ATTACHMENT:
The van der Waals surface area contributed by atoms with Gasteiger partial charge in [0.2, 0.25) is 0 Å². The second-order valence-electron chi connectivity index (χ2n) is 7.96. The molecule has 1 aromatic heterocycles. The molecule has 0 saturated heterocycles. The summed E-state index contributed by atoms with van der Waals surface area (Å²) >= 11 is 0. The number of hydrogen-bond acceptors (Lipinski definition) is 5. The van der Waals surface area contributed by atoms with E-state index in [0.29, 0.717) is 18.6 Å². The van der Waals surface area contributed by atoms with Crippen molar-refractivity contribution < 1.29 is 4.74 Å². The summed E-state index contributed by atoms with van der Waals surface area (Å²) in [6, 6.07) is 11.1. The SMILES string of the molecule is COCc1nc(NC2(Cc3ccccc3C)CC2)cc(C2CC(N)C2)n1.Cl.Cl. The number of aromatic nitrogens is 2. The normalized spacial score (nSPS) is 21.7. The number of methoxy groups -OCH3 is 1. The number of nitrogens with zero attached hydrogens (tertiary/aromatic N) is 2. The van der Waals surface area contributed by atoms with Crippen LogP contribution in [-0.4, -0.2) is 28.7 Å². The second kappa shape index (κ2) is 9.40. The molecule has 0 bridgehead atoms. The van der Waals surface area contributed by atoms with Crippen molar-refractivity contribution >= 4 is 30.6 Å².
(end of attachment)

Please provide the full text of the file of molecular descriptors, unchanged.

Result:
The van der Waals surface area contributed by atoms with Gasteiger partial charge in [0.2, 0.25) is 0 Å². The second-order valence-electron chi connectivity index (χ2n) is 7.96. The molecule has 1 aromatic heterocycles. The molecule has 0 saturated heterocycles. The summed E-state index contributed by atoms with van der Waals surface area (Å²) >= 11 is 0. The number of hydrogen-bond acceptors (Lipinski definition) is 5. The van der Waals surface area contributed by atoms with E-state index in [0.29, 0.717) is 18.6 Å². The van der Waals surface area contributed by atoms with Crippen molar-refractivity contribution < 1.29 is 4.74 Å². The summed E-state index contributed by atoms with van der Waals surface area (Å²) in [6, 6.07) is 11.1. The SMILES string of the molecule is COCc1nc(NC2(Cc3ccccc3C)CC2)cc(C2CC(N)C2)n1.Cl.Cl. The number of aromatic nitrogens is 2. The normalized spacial score (nSPS) is 21.7. The number of methoxy groups -OCH3 is 1. The number of nitrogens with zero attached hydrogens (tertiary/aromatic N) is 2. The van der Waals surface area contributed by atoms with Crippen LogP contribution in [-0.4, -0.2) is 28.7 Å². The second kappa shape index (κ2) is 9.40. The molecule has 0 bridgehead atoms. The van der Waals surface area contributed by atoms with Crippen molar-refractivity contribution >= 4 is 30.6 Å².